Hildebrandt, Johann Lukas von
Hildebrandt took over responsibility (1703) for the design of the Church of St Peter, Vienna (begun 1702 by Gabriele Montani), planned as a longitudinal ellipse crowned by a cupola, flanked by two rectangular compartments and an apsidal choir. The tall entrance-front is flanked by twin towers set at angles, giving great drama to the composition. Franz Jänggl (1650–1734) was involved in the construction of the building. A variant of the plan of the Peterskirche was used for the Seminarkirche (Seminary Church), Linz (1717–25). From 1698 Hildebrandt worked (possibly with a contribution from K. I. Dientzenhofer) on the beautiful Piaristenkirche (Piarist Church) of Maria Treu, Vienna (built by Jänggl, 1716–31), which has a similar plan to that of the Gabel church. Completed (1751–3) by the Piarist Mathias Gerl (1712–65), the church is by far the lightest and most joyous in a city where the Baroque tends to be sombre.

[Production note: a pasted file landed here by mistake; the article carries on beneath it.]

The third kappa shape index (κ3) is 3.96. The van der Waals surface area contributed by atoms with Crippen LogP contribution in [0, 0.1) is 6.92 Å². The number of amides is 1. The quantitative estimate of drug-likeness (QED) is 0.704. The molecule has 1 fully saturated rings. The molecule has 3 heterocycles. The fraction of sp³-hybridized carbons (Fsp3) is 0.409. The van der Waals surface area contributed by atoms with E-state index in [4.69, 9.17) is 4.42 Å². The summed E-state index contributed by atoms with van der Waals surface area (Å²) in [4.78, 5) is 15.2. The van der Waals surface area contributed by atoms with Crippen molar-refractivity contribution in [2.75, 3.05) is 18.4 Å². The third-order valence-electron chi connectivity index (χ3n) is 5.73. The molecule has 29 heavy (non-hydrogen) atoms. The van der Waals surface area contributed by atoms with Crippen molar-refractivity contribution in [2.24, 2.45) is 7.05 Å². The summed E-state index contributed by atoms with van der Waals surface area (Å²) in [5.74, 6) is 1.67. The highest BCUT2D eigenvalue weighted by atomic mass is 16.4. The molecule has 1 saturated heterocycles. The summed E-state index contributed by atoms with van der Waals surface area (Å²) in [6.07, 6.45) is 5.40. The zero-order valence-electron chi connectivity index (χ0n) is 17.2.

Hildebrandt's greatest work is arguably the Belvedere, Vienna (1714–24), the dream-palace of Prince Eugen, with almost oriental roofs and frothy façades with shaped pediments and corner towers. There are, in fact, two buildings—the Upper and Lower (1714–16) Belvedere—linked by a series of terraced gardens, with statuary and planting. The Upper Palace contains the most celebrated of Hildebrandt's staircases where massive, struggling atlantes carry heavy vaulting. He also designed the staircase with urns and putti at Schloss Mirabell, Salzburg (1721–7). Other fine staircases can be found at the Palais Daun-Kinsky, Vienna (1713–16), and Schloss Weissenstein, Pommersfelden (1711–15)—where he also designed the central pavilion. From 1720 to 1723 and again from 1729 to 1744 he collaborated with Neumann on the Residenz of the Prince-Bishop at Würzburg: his hand is evident in the shaped pediments of the central pavilion as well as in the Kaisersaal ( Emperor's Hall) and Chapel. He was involved in the rebuilding of the Stift (Monastery) of Göttweig from 1719: his plans were ambitious but never fully realized, although the building containing the Kaiserstiege (Emperor's Stair) of 1738 is as fine as anything he conceived.
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